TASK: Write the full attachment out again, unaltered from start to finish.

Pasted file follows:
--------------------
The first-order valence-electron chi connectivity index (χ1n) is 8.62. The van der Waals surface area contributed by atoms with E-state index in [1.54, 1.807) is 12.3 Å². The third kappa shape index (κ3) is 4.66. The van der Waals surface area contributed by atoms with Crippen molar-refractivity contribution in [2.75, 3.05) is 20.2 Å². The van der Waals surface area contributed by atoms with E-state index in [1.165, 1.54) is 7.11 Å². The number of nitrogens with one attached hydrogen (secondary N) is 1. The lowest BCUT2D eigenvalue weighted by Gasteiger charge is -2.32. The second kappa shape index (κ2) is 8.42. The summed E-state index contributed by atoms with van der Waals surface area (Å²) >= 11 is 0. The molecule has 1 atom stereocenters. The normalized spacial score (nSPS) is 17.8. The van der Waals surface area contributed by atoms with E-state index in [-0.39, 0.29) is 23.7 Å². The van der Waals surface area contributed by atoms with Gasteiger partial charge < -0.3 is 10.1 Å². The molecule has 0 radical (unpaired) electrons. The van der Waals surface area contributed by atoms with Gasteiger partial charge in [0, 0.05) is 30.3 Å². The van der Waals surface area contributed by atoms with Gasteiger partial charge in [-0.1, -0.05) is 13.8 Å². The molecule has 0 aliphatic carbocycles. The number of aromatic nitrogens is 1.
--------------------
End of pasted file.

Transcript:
The first-order valence-electron chi connectivity index (χ1n) is 8.62. The van der Waals surface area contributed by atoms with E-state index in [1.54, 1.807) is 12.3 Å². The third kappa shape index (κ3) is 4.66. The van der Waals surface area contributed by atoms with Crippen molar-refractivity contribution in [2.75, 3.05) is 20.2 Å². The van der Waals surface area contributed by atoms with E-state index in [1.165, 1.54) is 7.11 Å². The number of nitrogens with one attached hydrogen (secondary N) is 1. The lowest BCUT2D eigenvalue weighted by Gasteiger charge is -2.32. The second kappa shape index (κ2) is 8.42. The summed E-state index contributed by atoms with van der Waals surface area (Å²) >= 11 is 0. The molecule has 1 atom stereocenters. The normalized spacial score (nSPS) is 17.8. The van der Waals surface area contributed by atoms with E-state index in [-0.39, 0.29) is 23.7 Å². The van der Waals surface area contributed by atoms with Gasteiger partial charge < -0.3 is 10.1 Å². The molecule has 0 radical (unpaired) electrons. The van der Waals surface area contributed by atoms with Gasteiger partial charge in [0, 0.05) is 30.3 Å². The van der Waals surface area contributed by atoms with Gasteiger partial charge in [-0.1, -0.05) is 13.8 Å². The molecule has 0 aliphatic carbocycles. The number of aromatic nitrogens is 1.